Force on a point charge due to a rod

Hvae a look at the diagram
Caluclate the force on the point charge q, due to a uniformly charged rod of length L a distance x from the point charge q. Discuss the limit when L approaches infinity with lambda = Q/L fixed.

$$Q = \lambda L$$
$$dQ = \lambda dL$$

Force of dQ on the point charge q is given by
$$dF = \frac{1}{4 \pi \epsilon_{0}} \frac{qdQ}{(L+x-s)^2}$$
no Y components since the rod is thin. SO this force is the total force in the horizontal direction only.

$$F = \int dF = \int_{s=0}^{s=L} \frac{1}{4 \pi \epsilon_{0}} \frac{q \lambda ds}{(L+x-s)^2}$$

$$F = \frac{q \lambda L}{4 \pi \epsilon_{0}} \frac{1}{x(L+x)}$$

$$F = \frac{Qq}{4 \pi \epsilon_{0} x(L+x)}$$

now for the limit where L -> infinity

i used L'Hopital's Rule and got the answer to be zero. But i find it hard to believe that that is the case. I Would think that this has something to di wth the limtis of integration being s=0 to s=infinity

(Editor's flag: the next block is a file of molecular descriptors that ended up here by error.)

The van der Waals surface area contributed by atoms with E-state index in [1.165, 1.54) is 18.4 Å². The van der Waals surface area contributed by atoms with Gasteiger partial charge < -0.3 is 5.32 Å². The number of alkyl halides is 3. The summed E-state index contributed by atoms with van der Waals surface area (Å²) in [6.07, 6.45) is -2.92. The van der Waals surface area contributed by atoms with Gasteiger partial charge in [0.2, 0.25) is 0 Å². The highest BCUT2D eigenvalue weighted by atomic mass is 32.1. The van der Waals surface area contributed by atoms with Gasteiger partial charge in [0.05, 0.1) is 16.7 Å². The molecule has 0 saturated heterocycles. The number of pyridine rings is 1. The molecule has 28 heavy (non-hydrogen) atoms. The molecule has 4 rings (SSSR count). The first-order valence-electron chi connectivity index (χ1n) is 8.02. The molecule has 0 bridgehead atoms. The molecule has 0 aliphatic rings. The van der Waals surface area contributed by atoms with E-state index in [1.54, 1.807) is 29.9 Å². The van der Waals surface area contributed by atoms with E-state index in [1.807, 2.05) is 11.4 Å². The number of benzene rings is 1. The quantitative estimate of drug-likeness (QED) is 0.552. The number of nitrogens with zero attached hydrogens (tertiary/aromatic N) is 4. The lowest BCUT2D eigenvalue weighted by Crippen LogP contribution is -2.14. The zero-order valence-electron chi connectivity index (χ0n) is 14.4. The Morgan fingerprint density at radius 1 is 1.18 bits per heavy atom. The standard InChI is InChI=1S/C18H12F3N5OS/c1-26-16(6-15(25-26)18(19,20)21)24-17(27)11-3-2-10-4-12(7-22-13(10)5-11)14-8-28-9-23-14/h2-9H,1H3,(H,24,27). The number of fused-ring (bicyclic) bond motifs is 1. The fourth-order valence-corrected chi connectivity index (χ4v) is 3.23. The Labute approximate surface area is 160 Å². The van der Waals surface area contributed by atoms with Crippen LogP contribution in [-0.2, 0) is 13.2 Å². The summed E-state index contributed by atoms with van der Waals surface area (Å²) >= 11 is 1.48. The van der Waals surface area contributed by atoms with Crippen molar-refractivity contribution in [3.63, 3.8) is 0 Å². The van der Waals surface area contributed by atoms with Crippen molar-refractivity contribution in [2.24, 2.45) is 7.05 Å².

im not sure however... do help

 The mistake is pretty simple: you forgot that $Q = \lambda L$ when you took the limit.
 ok since lambda is fixed it turns into $$\frac{q \lambda}{4 \pi \epsilon_{0} x}$$ now how do i interpret this? This is certainly not similar to the force due to any object on a point charge... or is it ??

Force on a point charge due to a rod

could someone guide me to the end of the problem?

i found out htat with the inifnite length the force doesnt dpeend on the length of the rod. It only depends on the distance from the rod. This resembles the electric force due to an half of an infinite cylinder on a point charge q. Is this much of an explanation enough ???